Heal Your Church WebSite

Teaching, rebuking, correcting & training in righteous web design.

Aggregator Cornucopia

This is for my friends over at blos4God:

If you blog alot, then you probably spend quite a bit of time visiting your favorite sites to see if they’ve posted anything new, interesting, exciting, which is a real bummer if they haven’t posted anything since Greek Easter. One way to avoid such let-downs is to use a personal aggregator.

Basically, a personal aggregator takes a list of XML/RSS/RDF feeds and periodically checks them, usually at user defined intervals. Good personal aggregators also offer you a little excerpt of the compelling content and a hyperlink to the site via your default browser. More on how this works can be found in an article penned by Jon Udell this time last year entitled “Tangled in the Threads::Personal RSS aggregators.”

Since Jon’s excellent article, several new cool tools have appeared on the aggregator scene, many of them free of charge for a variety of operating systems. Since others have gone to the pains to review, explain and detail them, below, I’m offering a “cache” of some articles and in some cases, a keyword search of some sites (such as Keith’s) that have penned several useful articles on this topic:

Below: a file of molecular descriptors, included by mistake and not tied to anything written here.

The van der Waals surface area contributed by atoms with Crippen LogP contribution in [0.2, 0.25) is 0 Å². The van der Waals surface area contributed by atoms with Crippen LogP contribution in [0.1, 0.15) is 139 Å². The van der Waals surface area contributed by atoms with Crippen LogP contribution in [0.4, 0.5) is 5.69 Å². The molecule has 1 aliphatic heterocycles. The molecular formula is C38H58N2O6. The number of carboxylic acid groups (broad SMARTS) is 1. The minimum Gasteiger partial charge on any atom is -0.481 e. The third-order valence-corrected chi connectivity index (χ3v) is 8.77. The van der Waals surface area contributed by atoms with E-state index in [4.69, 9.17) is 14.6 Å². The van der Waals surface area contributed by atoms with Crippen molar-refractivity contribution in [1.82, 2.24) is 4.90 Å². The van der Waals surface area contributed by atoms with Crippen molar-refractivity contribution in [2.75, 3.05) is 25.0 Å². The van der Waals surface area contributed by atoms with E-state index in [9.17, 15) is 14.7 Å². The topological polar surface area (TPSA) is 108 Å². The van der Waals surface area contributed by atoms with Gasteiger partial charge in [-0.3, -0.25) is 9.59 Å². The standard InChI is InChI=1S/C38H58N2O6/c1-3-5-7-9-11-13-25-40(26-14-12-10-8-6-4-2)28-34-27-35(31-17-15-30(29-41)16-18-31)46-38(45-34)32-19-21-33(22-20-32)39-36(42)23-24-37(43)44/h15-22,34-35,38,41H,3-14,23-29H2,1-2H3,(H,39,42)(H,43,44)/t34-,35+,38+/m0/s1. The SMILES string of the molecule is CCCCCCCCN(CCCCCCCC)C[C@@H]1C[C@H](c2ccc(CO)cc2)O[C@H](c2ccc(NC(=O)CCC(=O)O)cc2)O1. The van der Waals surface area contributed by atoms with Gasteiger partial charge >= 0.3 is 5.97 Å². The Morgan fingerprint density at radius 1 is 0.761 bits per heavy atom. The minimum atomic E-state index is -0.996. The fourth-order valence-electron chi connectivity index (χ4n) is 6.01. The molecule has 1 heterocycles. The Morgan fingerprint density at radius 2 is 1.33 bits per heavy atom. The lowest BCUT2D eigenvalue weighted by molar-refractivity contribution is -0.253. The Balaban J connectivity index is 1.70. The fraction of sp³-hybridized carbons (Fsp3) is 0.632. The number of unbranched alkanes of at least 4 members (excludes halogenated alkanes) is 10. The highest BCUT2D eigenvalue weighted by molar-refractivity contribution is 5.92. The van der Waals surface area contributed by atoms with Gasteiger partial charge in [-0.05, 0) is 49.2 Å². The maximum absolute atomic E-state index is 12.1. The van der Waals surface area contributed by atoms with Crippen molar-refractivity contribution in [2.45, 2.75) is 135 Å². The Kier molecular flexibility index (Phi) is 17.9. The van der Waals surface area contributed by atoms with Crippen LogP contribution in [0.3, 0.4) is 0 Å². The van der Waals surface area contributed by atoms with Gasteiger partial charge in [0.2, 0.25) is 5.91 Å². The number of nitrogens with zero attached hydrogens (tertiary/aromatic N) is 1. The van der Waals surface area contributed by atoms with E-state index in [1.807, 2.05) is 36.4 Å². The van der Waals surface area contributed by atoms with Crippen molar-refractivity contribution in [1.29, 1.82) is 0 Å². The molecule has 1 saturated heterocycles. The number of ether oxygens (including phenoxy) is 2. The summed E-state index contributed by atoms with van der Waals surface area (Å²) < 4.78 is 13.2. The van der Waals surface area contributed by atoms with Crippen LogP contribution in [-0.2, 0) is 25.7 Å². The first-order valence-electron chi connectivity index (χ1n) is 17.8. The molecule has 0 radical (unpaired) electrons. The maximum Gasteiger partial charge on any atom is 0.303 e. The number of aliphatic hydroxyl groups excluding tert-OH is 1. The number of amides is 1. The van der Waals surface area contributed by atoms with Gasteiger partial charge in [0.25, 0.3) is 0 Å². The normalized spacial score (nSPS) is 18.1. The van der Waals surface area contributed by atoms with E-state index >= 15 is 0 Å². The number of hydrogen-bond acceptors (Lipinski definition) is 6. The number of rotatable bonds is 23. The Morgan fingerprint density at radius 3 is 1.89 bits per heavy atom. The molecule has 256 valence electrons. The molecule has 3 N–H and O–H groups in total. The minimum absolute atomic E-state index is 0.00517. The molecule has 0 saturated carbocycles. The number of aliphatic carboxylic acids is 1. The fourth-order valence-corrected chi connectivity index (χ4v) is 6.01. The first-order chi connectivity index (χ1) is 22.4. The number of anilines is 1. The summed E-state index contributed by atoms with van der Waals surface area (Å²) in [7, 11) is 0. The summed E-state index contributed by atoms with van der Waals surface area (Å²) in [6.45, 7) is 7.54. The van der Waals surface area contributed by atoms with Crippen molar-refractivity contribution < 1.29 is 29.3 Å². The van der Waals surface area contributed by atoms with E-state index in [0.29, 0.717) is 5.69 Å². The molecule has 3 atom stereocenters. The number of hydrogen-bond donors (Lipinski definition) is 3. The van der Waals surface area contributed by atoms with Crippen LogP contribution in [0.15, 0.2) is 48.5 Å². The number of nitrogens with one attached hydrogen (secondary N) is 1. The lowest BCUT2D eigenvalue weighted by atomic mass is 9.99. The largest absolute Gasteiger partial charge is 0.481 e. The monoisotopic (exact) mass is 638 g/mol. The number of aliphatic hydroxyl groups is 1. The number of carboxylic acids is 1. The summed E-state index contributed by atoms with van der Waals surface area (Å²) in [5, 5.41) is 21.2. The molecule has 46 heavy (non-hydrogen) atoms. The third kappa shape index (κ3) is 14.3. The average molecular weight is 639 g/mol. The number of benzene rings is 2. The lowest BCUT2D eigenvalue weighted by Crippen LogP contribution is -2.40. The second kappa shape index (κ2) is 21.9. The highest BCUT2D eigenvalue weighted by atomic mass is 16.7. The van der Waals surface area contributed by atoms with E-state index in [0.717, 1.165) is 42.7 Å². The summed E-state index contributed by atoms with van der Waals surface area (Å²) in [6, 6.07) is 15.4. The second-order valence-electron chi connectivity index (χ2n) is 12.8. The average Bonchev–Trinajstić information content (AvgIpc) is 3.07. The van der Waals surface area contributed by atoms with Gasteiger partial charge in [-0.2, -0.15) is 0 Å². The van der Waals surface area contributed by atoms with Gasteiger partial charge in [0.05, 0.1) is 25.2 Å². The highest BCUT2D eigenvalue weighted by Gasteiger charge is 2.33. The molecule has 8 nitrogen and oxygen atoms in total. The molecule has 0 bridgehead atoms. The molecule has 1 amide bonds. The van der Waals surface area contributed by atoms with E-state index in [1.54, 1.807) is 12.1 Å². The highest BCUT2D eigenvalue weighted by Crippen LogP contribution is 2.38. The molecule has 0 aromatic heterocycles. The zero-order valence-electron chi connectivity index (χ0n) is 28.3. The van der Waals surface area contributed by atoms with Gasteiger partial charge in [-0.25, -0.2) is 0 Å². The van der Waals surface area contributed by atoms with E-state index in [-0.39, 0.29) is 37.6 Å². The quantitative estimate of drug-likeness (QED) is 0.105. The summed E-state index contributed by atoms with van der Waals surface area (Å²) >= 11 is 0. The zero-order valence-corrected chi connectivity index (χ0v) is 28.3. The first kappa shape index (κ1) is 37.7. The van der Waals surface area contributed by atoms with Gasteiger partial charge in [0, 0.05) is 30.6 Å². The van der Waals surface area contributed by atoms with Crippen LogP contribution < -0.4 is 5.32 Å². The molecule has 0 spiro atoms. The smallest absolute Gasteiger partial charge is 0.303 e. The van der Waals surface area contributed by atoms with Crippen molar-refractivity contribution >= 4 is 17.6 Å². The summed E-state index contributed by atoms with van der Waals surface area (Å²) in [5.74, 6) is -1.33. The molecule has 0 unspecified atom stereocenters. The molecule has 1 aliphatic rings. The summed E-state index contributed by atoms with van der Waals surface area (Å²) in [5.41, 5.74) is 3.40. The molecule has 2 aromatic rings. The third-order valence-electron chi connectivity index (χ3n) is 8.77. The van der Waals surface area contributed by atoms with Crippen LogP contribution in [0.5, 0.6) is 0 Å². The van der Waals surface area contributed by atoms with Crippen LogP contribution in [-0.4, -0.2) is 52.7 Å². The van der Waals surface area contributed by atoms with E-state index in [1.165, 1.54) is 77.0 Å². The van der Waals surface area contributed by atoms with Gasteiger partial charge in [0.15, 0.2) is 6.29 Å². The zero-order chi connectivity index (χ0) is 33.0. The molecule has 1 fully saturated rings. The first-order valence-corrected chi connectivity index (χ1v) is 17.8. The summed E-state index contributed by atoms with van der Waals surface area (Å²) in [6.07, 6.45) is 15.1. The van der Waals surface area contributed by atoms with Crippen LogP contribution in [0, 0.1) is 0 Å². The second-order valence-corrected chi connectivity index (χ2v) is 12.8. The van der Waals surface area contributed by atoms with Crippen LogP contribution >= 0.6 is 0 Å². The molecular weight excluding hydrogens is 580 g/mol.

1. Right on. RSS aggregation is a very good thing, whether you’re a blog reader or just a news junkie. In my vision of the perfect world, anyone who has interesting information to share would offer an RSS feed. I built a “hidden” RSS browser into the church website software I created, mainly because I wanted a way to browse news in a web form showing only the most recently updated stories (from all feeds combined, instead of the usual one-box-per-feed). Anyone know of any nice standalone readers out there that can do this?

  2. I was pretty skeptical of RSS until I found the right reader for me. After getting it setup, I was so shocked at the number of blogs I’m able to keep up with. I could never do that without a nice aggregator.

  3. Amen to that, Syndirella, http://yole.ru/projects/syndirella/ has made keeping up to date so much easier. BTW, for those interested, i’ve written a brief intro to RSS for the uninitiated, located here: http://glenn.bluemountains.net.au/mt/archives/000042.php

  4. Hi Dean. Here’s a shameless plug for Our Story. I reviewed a solution that I’ve been using for RSS aggregation called nntp//rss. You can find that here:


    The project page is here:


    All in all, it’s been a good solution to let me read RSS feeds in my email client (rather than having to use another application).